A company called Brain Power began selling the Google Glass as part of a program to help people with autism, improving their social skills and rewarding them for slowly but surely learning to interact in positive ways with the world around them.
Okay, so now that I have told what VR and AR are, let me tell you what I think their futures are going to be.
In a recent talk with Mark Zuckerberg, the host Marques Brownlee on his YouTube channel MKBHD, discussed Zuckerberg’s plans for the future of VR, and it was pretty interesting. I strongly suggest that you watch it.
I’ll give you the TLDR version of it. He wants to build a platform that delivers the sense of presence, which can give you the spatial awareness of a person being there with you, as opposed to just seeing someone through a screen. He envisions that in 5-10 years, people are able to use smaller HMDs and be able to experience media in a way such that people actually feel that they’re a part of the experience. To be able to ‘hold’ objects and play around with them. Even better would be AR in sleek, normal looking glasses that can basically show you the media content based on your environment. In the video he uses the example of Marques being projected as a hologram, sitting on a couch and handing him a phone. The need for actual screens may not be relevant anymore since anything and everything can be viewed through AR. He talks about integrating senses into AR/VR in the way how SONAR works, to be able to feel an object being there without even touching it.
When a tech giant himself has said the future of VR and AR, I don’t have anything to disagree with. But, apart from what he mentioned, here are a few possible applications of VR and AR:
With advancements in network speeds, new doors open for VR. Companies have already started working on 6G networks even before 5G could solidify. So, when 6G happens, the latency would be so low that the actions would be perceived to be as instantaneous as real life. This could help in medical care a great deal. Imagine a doctor performing surgery from his home using a robot and VR.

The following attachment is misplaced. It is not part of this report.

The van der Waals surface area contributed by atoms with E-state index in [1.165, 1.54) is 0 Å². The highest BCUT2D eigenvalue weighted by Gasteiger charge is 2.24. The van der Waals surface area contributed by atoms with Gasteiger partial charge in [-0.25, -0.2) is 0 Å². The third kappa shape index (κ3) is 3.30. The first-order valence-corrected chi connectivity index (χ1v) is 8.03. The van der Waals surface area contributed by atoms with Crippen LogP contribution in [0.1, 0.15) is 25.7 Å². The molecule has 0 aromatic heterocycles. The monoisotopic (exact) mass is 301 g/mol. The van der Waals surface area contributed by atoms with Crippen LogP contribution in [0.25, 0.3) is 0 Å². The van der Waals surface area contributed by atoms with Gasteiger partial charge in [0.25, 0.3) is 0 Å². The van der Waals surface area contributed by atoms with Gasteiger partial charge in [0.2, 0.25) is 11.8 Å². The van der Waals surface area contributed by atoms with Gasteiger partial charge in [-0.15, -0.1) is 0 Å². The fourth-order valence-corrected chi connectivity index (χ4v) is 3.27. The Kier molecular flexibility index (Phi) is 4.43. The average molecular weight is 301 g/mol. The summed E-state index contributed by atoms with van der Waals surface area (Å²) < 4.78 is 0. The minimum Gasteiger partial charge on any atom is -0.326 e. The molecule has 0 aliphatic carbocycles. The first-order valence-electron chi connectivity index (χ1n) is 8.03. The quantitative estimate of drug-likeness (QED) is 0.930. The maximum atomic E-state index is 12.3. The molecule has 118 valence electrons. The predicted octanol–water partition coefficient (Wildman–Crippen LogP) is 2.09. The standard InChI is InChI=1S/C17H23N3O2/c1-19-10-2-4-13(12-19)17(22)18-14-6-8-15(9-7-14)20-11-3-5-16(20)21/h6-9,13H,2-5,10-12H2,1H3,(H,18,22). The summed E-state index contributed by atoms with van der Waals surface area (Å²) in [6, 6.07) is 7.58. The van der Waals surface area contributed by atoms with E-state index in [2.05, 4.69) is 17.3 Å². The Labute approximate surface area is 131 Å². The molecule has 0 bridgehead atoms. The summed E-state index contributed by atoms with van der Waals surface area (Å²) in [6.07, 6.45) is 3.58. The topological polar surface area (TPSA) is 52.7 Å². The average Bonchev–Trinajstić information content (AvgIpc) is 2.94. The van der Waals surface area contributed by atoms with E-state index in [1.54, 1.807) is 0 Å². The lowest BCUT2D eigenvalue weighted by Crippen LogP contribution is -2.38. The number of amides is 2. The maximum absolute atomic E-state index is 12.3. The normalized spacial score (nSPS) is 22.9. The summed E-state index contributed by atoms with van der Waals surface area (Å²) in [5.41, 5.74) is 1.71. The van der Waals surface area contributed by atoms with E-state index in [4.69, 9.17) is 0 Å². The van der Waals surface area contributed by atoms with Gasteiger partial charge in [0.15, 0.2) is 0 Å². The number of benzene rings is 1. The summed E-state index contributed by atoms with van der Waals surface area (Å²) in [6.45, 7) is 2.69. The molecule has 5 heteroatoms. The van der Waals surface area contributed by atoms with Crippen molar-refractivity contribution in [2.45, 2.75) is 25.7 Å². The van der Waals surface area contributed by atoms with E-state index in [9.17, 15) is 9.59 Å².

It could be applicable for anything really. You could go shopping without leaving your house. No, I’m not talking about current online shopping on sites like Amazon. A huge virtual mall with virtual avatars of people buying things. Shopping for dresses? You go into the virtual dressing room and it shows how the dress would look on in the mirror or on your actual avatar. Impressive, right?
We can even take a VR tour of the Moon or even Mars. Or visit places that we normally cannot visit. Maybe even try Bungee jumping if the actual experience is too terrifying or too costly. The worst that can happen is your legs buckle and you fall to the ground.
AR could help greatly with education if you think about it. Imagine reading about some object, and you can have an AR version of it that enables you to interact and observe its details and workings. Or you’re designing something and you can practically put together pieces (like how Tony does it).
If you had to repair something, and you had the object’s model projected with disassembly and reassembly instructions, you would save a lot of brainwork involved.
AR can come in handy with archaeology as well. A total AR simulation of an archaeology site for you to zoom in and analyse, with different materials coloured differently.
As Zuckerberg said, conferencing would be really easy with VR and AR. If you’ve watched Captain America: The Winter Soldier, remember how S.H.I.E.L.D’s top brass conference.
In short, the applications are limitless, and I’m leaving things to your imagination. All these advancements would’ve helped out greatly if they were already accessible during this pandemic, but it is what it is. Either way, I’m excited at how things may unfold and what the future holds in store for us.
Oh, watch Ready Player One. Good movie for VR applications.